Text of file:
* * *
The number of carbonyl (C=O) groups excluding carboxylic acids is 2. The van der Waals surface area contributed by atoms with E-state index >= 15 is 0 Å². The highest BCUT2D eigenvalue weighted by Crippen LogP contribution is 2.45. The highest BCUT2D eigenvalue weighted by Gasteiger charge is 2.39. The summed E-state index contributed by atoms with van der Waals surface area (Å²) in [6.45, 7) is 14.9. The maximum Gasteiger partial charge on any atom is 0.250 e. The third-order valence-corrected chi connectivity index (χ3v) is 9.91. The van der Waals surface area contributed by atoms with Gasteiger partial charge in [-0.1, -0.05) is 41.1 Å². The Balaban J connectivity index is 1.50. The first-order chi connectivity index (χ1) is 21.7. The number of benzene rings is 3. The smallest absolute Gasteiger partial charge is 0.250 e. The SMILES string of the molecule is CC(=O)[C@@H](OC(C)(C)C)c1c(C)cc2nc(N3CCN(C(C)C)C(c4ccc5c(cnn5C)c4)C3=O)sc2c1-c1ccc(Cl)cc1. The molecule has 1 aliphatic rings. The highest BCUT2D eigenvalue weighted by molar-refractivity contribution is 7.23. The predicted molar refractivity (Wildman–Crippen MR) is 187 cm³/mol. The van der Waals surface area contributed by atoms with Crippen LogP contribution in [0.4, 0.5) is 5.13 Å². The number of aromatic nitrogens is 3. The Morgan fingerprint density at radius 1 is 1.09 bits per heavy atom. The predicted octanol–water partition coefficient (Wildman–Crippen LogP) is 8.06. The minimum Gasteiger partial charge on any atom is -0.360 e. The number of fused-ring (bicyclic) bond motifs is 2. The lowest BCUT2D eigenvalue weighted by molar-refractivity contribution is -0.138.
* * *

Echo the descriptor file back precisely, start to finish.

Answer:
The number of carbonyl (C=O) groups excluding carboxylic acids is 2. The van der Waals surface area contributed by atoms with E-state index >= 15 is 0 Å². The highest BCUT2D eigenvalue weighted by Crippen LogP contribution is 2.45. The highest BCUT2D eigenvalue weighted by Gasteiger charge is 2.39. The summed E-state index contributed by atoms with van der Waals surface area (Å²) in [6.45, 7) is 14.9. The maximum Gasteiger partial charge on any atom is 0.250 e. The third-order valence-corrected chi connectivity index (χ3v) is 9.91. The van der Waals surface area contributed by atoms with Gasteiger partial charge in [-0.1, -0.05) is 41.1 Å². The Balaban J connectivity index is 1.50. The first-order chi connectivity index (χ1) is 21.7. The number of benzene rings is 3. The smallest absolute Gasteiger partial charge is 0.250 e. The SMILES string of the molecule is CC(=O)[C@@H](OC(C)(C)C)c1c(C)cc2nc(N3CCN(C(C)C)C(c4ccc5c(cnn5C)c4)C3=O)sc2c1-c1ccc(Cl)cc1. The molecule has 1 aliphatic rings. The highest BCUT2D eigenvalue weighted by molar-refractivity contribution is 7.23. The predicted molar refractivity (Wildman–Crippen MR) is 187 cm³/mol. The van der Waals surface area contributed by atoms with Crippen LogP contribution in [0.4, 0.5) is 5.13 Å². The number of aromatic nitrogens is 3. The Morgan fingerprint density at radius 1 is 1.09 bits per heavy atom. The predicted octanol–water partition coefficient (Wildman–Crippen LogP) is 8.06. The minimum Gasteiger partial charge on any atom is -0.360 e. The number of fused-ring (bicyclic) bond motifs is 2. The lowest BCUT2D eigenvalue weighted by molar-refractivity contribution is -0.138.